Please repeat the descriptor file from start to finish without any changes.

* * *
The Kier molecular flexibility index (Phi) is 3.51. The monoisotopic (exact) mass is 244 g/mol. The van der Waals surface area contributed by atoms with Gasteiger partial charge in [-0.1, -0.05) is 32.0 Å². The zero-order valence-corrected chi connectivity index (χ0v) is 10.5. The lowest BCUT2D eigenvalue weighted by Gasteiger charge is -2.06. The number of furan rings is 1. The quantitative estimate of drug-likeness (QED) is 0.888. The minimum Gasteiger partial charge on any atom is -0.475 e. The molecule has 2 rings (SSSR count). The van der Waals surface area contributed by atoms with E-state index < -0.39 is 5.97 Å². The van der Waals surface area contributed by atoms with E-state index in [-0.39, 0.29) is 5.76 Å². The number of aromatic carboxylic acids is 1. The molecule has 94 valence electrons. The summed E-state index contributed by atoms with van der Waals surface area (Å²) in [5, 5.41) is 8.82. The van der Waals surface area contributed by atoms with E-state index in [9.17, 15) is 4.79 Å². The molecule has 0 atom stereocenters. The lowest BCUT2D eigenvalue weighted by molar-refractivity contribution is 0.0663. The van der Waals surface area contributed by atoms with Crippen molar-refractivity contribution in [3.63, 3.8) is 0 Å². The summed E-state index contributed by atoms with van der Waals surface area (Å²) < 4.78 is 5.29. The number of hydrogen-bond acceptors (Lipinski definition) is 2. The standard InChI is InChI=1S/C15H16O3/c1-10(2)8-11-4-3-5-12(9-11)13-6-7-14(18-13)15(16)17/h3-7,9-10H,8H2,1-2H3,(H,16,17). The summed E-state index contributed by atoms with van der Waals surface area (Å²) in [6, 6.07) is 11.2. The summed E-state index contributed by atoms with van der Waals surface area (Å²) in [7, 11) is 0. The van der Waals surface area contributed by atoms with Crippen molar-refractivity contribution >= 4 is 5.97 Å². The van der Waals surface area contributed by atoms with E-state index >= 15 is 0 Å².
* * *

The Kier molecular flexibility index (Phi) is 3.51. The monoisotopic (exact) mass is 244 g/mol. The van der Waals surface area contributed by atoms with Gasteiger partial charge in [-0.1, -0.05) is 32.0 Å². The zero-order valence-corrected chi connectivity index (χ0v) is 10.5. The lowest BCUT2D eigenvalue weighted by Gasteiger charge is -2.06. The number of furan rings is 1. The quantitative estimate of drug-likeness (QED) is 0.888. The minimum Gasteiger partial charge on any atom is -0.475 e. The molecule has 2 rings (SSSR count). The van der Waals surface area contributed by atoms with E-state index < -0.39 is 5.97 Å². The van der Waals surface area contributed by atoms with E-state index in [-0.39, 0.29) is 5.76 Å². The number of aromatic carboxylic acids is 1. The molecule has 94 valence electrons. The summed E-state index contributed by atoms with van der Waals surface area (Å²) in [5, 5.41) is 8.82. The van der Waals surface area contributed by atoms with E-state index in [9.17, 15) is 4.79 Å². The molecule has 0 atom stereocenters. The lowest BCUT2D eigenvalue weighted by molar-refractivity contribution is 0.0663. The van der Waals surface area contributed by atoms with Crippen molar-refractivity contribution in [3.63, 3.8) is 0 Å². The summed E-state index contributed by atoms with van der Waals surface area (Å²) < 4.78 is 5.29. The number of hydrogen-bond acceptors (Lipinski definition) is 2. The standard InChI is InChI=1S/C15H16O3/c1-10(2)8-11-4-3-5-12(9-11)13-6-7-14(18-13)15(16)17/h3-7,9-10H,8H2,1-2H3,(H,16,17). The summed E-state index contributed by atoms with van der Waals surface area (Å²) in [6, 6.07) is 11.2. The summed E-state index contributed by atoms with van der Waals surface area (Å²) in [7, 11) is 0. The van der Waals surface area contributed by atoms with Crippen molar-refractivity contribution >= 4 is 5.97 Å². The van der Waals surface area contributed by atoms with E-state index >= 15 is 0 Å².